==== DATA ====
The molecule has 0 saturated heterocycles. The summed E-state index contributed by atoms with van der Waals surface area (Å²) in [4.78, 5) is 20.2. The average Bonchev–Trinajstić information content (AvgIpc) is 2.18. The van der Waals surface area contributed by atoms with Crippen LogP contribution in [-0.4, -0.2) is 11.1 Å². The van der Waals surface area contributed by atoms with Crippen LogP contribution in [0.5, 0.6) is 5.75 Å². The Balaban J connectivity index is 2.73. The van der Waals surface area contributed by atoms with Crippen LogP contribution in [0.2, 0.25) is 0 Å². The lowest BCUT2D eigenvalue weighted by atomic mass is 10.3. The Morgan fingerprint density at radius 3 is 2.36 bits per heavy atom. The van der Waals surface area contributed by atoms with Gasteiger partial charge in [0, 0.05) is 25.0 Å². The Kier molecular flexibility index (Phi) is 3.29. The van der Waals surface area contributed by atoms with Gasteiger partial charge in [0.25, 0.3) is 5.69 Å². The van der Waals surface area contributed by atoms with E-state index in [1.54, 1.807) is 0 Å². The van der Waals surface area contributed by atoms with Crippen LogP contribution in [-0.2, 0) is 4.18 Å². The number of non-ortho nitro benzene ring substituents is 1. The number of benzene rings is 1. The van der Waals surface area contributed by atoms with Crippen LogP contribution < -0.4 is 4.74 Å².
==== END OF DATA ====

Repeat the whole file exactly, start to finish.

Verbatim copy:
The molecule has 0 saturated heterocycles. The summed E-state index contributed by atoms with van der Waals surface area (Å²) in [4.78, 5) is 20.2. The average Bonchev–Trinajstić information content (AvgIpc) is 2.18. The van der Waals surface area contributed by atoms with Crippen LogP contribution in [-0.4, -0.2) is 11.1 Å². The van der Waals surface area contributed by atoms with Crippen LogP contribution in [0.5, 0.6) is 5.75 Å². The Balaban J connectivity index is 2.73. The van der Waals surface area contributed by atoms with Crippen LogP contribution in [0.2, 0.25) is 0 Å². The lowest BCUT2D eigenvalue weighted by atomic mass is 10.3. The Morgan fingerprint density at radius 3 is 2.36 bits per heavy atom. The van der Waals surface area contributed by atoms with Gasteiger partial charge in [0, 0.05) is 25.0 Å². The Kier molecular flexibility index (Phi) is 3.29. The van der Waals surface area contributed by atoms with Gasteiger partial charge in [0.25, 0.3) is 5.69 Å². The van der Waals surface area contributed by atoms with E-state index in [1.54, 1.807) is 0 Å². The van der Waals surface area contributed by atoms with Crippen LogP contribution in [-0.2, 0) is 4.18 Å². The number of non-ortho nitro benzene ring substituents is 1. The number of benzene rings is 1. The van der Waals surface area contributed by atoms with Crippen LogP contribution < -0.4 is 4.74 Å².